(Bugout.news) In a collapsed society there will be so many threats around you it really isn’t possible to list them all. Your particular threat scenario will depend on your specific environment – geographic, regional, urban vs. rural, number of survivors, available resources, etc.
The simply are too many variables to name, and because of that, you’ll need to become a bit of an intelligence officer in order to stay a step ahead of bad people and other potential dangers. At the basic level, that will mean being aware of – and staying aware of – your surroundings.
Collecting intelligence is really nothing more than just gathering available information that you can use to make better decisions before you act. And there will be a number of ways you can do this.
First of all, you should make sure you have a portable AM/FM radio in your gear – one that operates via crank or via sunlight is best (no need for batteries). By scanning the airwaves often, you may be able to pick various emergency broadcasts made by whatever surviving governmental elements there may be. Such broadcasts are likely to include situational reports – that is, the government’s assessment of the national emergency; where government assets are being sent/deployed; what areas you should avoid – and so forth.
Also, observation will become vital. You will need to scout/survey the areas around you often. If you come in contact with others, you won’t want to roll up on them immediately, you will want to grab some cover/concealment and observe them over the course of days, to learn behavioral patterns, how they get along with each other, what kind of resources they possess, how they conduct day-to-day operations, and so forth. Having a scratch pad and pen/pencil will be handy so you can make notes.
If you do happen to run into others before you’ve had an opportunity to scout them, question them to find out what they know about the situation, where they’ve been, how many of them there are, and so forth – all without revealing anything about you and your group. Be aware, though, that the people you are talking to may be deceiving you as well.
In our tech-heavy world the newspapers may stop publishing altogether but there may be some online news and information, should at least some communications networks remain active. A solar-powered system to recharge a smart phone or other device so you can get online would come in handy.
In your travels you may actually find that some communities have remained intact. But before you simply join it, set up an observation point (as mentioned above) and spend a few days keeping watch and taking notes. If the community is large enough you could infiltrate and not be noticed, that will provide you with a wealth of knowledge about how it is governed, what sort of supply chain still exists, rules that must be followed, who is in charge, and so forth. If you don’t like what you see, you can just slip out again.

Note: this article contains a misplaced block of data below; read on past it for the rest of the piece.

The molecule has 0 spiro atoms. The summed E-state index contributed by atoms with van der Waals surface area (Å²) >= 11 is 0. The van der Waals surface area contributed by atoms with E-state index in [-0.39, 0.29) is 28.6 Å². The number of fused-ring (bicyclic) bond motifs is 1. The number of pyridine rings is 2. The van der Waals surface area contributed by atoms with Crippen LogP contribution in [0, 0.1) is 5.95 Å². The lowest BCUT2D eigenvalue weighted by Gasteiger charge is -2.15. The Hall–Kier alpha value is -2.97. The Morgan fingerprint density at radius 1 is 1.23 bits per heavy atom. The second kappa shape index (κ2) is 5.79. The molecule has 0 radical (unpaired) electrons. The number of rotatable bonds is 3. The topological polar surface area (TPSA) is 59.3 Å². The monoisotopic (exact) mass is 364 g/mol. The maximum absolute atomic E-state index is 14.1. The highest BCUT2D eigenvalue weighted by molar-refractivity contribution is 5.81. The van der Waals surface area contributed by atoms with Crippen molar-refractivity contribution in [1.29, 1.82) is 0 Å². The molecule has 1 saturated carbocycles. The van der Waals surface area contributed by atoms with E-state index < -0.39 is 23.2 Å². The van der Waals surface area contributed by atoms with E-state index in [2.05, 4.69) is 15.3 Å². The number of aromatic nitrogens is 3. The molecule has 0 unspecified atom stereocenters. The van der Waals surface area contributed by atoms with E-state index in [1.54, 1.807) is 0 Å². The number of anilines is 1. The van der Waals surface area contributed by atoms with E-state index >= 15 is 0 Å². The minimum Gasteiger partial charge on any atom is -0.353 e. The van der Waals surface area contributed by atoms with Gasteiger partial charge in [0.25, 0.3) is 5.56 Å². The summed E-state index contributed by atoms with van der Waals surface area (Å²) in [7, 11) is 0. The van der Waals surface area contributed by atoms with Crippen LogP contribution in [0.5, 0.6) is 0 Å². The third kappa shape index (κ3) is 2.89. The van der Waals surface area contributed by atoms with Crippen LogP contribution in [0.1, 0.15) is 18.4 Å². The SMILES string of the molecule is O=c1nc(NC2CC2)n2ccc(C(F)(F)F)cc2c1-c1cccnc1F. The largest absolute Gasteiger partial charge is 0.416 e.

The whole point of gathering intelligence is to inform your decisions. The intelligence-gathering process is non-stop and can be based on something as broad as observing a group of people in secret over several days, to stumbling onto an abandoned camp and learning that someone in the group is an experienced hunter (judging by the number of squirrel/rabbit/deer carcasses lying about) or that they were drinking a certain kind of bottled water – anything that will assist your survival in the immediate future and down the road.
You will find that you will learn and observe things that may not have much meaning when you first discover them, but that will have a huge impact on what you decide to do weeks or even months later.
Being a good intelligence gatherer means being a sponge for information – any and all kinds of information – about your situation and your surroundings. Every waking moment, regardless of what you’re doing, should be spent soaking up every bit of data and information you come across, because it will come in handy later. It also means masking your movement, ensuring that you aren’t being observed and plotted against. More on that subject later.
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